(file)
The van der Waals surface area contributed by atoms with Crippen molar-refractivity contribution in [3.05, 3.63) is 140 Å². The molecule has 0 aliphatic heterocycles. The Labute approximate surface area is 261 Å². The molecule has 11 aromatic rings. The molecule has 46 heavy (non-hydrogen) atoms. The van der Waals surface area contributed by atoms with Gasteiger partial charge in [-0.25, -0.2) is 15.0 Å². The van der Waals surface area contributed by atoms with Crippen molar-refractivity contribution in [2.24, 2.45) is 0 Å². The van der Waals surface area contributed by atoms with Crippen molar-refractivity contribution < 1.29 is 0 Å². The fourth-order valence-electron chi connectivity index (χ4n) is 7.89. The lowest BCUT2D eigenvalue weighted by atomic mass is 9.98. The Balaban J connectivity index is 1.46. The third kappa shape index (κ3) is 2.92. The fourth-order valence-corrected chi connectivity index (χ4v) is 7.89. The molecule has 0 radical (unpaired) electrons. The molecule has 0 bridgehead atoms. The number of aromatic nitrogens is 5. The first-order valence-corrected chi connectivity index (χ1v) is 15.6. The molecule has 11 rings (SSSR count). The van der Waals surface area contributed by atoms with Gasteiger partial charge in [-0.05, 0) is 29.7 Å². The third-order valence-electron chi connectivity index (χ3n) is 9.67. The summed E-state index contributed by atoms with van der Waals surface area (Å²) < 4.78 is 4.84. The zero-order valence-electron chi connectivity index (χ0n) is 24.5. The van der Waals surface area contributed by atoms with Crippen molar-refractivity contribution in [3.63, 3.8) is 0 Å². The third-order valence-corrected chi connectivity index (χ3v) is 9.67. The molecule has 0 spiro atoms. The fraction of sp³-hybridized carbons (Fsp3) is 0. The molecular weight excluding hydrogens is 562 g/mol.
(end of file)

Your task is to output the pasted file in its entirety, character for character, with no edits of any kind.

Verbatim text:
The van der Waals surface area contributed by atoms with Crippen molar-refractivity contribution in [3.05, 3.63) is 140 Å². The molecule has 0 aliphatic heterocycles. The Labute approximate surface area is 261 Å². The molecule has 11 aromatic rings. The molecule has 46 heavy (non-hydrogen) atoms. The van der Waals surface area contributed by atoms with Gasteiger partial charge in [-0.25, -0.2) is 15.0 Å². The van der Waals surface area contributed by atoms with Crippen molar-refractivity contribution in [2.24, 2.45) is 0 Å². The van der Waals surface area contributed by atoms with Crippen molar-refractivity contribution < 1.29 is 0 Å². The fourth-order valence-electron chi connectivity index (χ4n) is 7.89. The lowest BCUT2D eigenvalue weighted by atomic mass is 9.98. The Balaban J connectivity index is 1.46. The third kappa shape index (κ3) is 2.92. The fourth-order valence-corrected chi connectivity index (χ4v) is 7.89. The molecule has 0 radical (unpaired) electrons. The molecule has 0 bridgehead atoms. The number of aromatic nitrogens is 5. The first-order valence-corrected chi connectivity index (χ1v) is 15.6. The molecule has 11 rings (SSSR count). The van der Waals surface area contributed by atoms with Gasteiger partial charge in [-0.05, 0) is 29.7 Å². The third-order valence-electron chi connectivity index (χ3n) is 9.67. The summed E-state index contributed by atoms with van der Waals surface area (Å²) < 4.78 is 4.84. The zero-order valence-electron chi connectivity index (χ0n) is 24.5. The van der Waals surface area contributed by atoms with Crippen molar-refractivity contribution in [3.63, 3.8) is 0 Å². The third-order valence-corrected chi connectivity index (χ3v) is 9.67. The molecule has 0 spiro atoms. The fraction of sp³-hybridized carbons (Fsp3) is 0. The molecular weight excluding hydrogens is 562 g/mol.